7 Signs You Are Not Self-Aware


Your level of self-awareness plays a vital role in your ability to be an effective leader, manager or team member.

To work well with others we must first seek to understand ourselves. This journey of self-awareness is one that is life-long. It is constructed of ups and downs, happy times and worrying times. You are most successful when you move through the events and interactions in your life with mindfulness and intrigue at discovering the nuances that make up ourselves and of those around us.

I read an interesting article published in Inc.com and written by author of “Real Leaders Don’t Follow” Steve Tobak. Tobak describes his 7 Signs that indicate you may not be as self-aware as you think. I agree with this list and encourage you to check these characteristics against your own behaviours.

“The truth is there are lots of paths people take to avoid confronting whatever it is they don’t want to confront. And those paths can lead to career demise or business destruction. No kidding.”   – Steve Tobak –


If you didn’t have emotions, you wouldn’t be human. Feelings are important guidance mechanisms. Anger and aggression are no different. They’re signs that you feel threatened or scared. You go on the offensive and bully to protect something deep within you, something you don’t want people to see, often feelings of weakness and vulnerability. Ironic, isn’t it?



When chief executives resist a consultant or executive coach who wants to meet with their staff or outside directors one-on-one, when genuine and objective feedback makes them agitated or even angry, that’s a sure sign. I’m not even sure why they call it “defensive, since defensive people almost always deflect by going on the offensive.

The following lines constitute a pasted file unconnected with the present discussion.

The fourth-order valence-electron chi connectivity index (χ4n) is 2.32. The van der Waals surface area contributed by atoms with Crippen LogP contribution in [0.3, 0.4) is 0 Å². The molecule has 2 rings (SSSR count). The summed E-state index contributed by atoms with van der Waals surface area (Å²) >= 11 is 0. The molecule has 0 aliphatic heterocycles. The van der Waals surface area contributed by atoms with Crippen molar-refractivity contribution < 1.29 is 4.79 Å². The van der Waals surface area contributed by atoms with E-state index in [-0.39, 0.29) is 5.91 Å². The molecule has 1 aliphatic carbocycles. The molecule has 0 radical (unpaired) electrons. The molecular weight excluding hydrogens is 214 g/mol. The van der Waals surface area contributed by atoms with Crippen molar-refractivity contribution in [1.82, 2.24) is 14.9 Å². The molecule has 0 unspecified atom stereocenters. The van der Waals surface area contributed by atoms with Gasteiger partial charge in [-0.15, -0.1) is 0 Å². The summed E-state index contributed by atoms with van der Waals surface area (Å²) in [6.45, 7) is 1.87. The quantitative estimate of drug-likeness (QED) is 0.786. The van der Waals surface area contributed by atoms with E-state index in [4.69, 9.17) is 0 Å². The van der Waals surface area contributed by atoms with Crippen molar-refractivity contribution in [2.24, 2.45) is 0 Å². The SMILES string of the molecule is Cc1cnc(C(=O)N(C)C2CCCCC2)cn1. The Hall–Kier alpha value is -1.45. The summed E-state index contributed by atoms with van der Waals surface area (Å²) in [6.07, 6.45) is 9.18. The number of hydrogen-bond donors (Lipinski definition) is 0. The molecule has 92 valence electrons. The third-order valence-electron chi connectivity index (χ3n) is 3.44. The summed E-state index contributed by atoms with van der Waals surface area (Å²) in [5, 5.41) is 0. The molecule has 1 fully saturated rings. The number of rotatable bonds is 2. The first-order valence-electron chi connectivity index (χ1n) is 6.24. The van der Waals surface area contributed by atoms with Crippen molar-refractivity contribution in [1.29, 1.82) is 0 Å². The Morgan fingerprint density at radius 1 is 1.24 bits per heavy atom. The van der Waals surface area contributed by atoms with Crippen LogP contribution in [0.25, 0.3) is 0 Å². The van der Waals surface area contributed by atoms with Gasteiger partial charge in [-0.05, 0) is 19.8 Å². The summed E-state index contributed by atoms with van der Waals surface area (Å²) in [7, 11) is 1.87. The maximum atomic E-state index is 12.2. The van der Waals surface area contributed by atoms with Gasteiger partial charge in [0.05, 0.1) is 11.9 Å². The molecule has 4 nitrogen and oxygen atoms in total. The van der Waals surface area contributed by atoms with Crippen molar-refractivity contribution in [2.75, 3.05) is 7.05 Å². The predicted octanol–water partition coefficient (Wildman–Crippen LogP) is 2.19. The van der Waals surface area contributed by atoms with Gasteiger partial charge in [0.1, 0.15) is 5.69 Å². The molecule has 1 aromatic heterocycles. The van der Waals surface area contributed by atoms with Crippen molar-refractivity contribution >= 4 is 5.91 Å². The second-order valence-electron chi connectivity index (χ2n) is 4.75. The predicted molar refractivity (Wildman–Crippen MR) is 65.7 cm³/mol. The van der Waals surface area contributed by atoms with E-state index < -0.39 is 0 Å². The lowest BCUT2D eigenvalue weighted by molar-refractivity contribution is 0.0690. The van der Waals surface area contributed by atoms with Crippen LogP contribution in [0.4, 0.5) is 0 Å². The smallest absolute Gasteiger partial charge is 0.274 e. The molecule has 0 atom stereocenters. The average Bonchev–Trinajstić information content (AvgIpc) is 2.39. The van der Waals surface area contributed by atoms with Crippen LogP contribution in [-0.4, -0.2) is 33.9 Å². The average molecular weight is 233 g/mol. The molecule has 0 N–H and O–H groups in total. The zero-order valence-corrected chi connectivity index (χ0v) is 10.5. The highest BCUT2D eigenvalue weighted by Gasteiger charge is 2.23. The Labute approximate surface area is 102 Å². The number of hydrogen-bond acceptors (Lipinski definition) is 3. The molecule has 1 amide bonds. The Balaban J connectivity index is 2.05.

When you behave in a controlling way-when you micromanage, pick on the little things–it usually means you’re not dealing with a big thing that’s really bugging you. It means you’re not paying attention to something really important. Left unchecked, that can definitely take you down a dark path.



When you say, “Sure, no problem,” then turn around and do the exact opposite, it means you don’t want to confront others or be confronted by them. It’s a deflection, an attempt to throw them off the scent so you don’t have to deal with something that affects you deeply. Again, it’s usually something you’re not consciously aware of, something that makes you feel vulnerable or embarrassed.



When your behaviour changes to the point where it’s noticeable to others who know or work with you, that’s definitely a sign that you’re really bothered by something and not aware of how it’s affecting your mood. If someone brings it to your attention and you’re defensive, that’s an even bigger sign.



When we make over-the-top overtures to how confident we are in our ideas, our plans, our business, when our strategies defy objective reasoning or our goals don’t pass the smell test, that’s a sign we’re genuinely in over our heads and are overcompensating to appear like we’ve got everything under control. I’ve seen and worked with quite a few CEOs in grandiose mode. If they don’t come to terms with it, it never ends well.



Excuses, any kind of excuses, are ways of avoiding or deflecting negative attention. Pointing fingers and blaming others are common avoidance techniques that communicate our resistance to being held accountable. That’s why playing the blame game is such a transparent sign of dysfunctional leadership or management. And yet, we see it all-too-often, don’t we?

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